Give this sinewy prose poem a chance and you’ll fall under the spell of a forlorn voice trapped in the hellscape of modern America ... [It's] the purr of a classic perspective in American literature that stretches back to Huckleberry Finn, an outcast naif whose bewildered commentary plumbs our strange behavior, our extravagant passions, our senseless cruelty ... Hoke coughs up these little hairballs of comic misunderstanding throughout Open Throat, but it’s the pathos that sustains his novel ... Wisely, Hoke keeps this story short, but it’s more than just a series of doleful observations. There is an actual arc to this plot, though it’s so fragile I won’t say more than that it’s sparked by a horrendous crime against a group of people ... Untamed.
[A] slim jewel of a novel ... Propulsive ... This act of ravishing and outlandish imagination should be the norm, not the exception. At its best, fiction can make the familiar strange in order to bring readers and our world into scintillating focus. Open Throat is what fiction should be.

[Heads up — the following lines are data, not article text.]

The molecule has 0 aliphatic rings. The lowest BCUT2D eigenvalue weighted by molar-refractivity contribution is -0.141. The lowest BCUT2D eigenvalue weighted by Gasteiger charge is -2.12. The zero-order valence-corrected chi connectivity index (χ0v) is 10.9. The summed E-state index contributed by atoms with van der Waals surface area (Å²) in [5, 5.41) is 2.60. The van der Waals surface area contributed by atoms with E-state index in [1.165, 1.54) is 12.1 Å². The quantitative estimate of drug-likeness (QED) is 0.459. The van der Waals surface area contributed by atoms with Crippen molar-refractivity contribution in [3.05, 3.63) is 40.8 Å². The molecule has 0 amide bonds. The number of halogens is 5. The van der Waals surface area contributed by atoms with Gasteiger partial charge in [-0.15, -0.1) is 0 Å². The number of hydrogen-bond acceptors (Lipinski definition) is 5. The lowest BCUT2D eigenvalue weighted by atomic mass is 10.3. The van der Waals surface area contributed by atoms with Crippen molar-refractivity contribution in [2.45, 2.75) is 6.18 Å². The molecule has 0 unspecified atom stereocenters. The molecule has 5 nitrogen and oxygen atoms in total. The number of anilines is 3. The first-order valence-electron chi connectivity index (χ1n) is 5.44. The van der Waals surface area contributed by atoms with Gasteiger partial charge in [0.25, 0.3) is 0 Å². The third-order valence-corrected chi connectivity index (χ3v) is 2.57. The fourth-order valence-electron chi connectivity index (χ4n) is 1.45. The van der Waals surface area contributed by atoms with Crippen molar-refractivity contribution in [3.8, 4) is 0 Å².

The big cat’s delivery is terse and prose-poem-like. That makes for a propulsive, one-sitting read, if also a somber on ... It’s easy to appreciate the playful-yet-serious dynamic of Hoke’s novel on its face, and he’s entering a rich talking-animal tradition ... But even as a one-sitting read, Open Throat can feel a little over-long. A cat, even a wily one, only has so much to say about the state of humanity. So the narrative sometimes drifts into simplistic, wry observations ... The lowercase, clipped narrative tone is meant to project urgency and a distinct style. At times, though, Hoke’s P-22 manqué feels less like a cat and more like a too-earnest Instapoet ... Nevertheless, an overall sense of peril — for the cat, and for us — comes blazing through.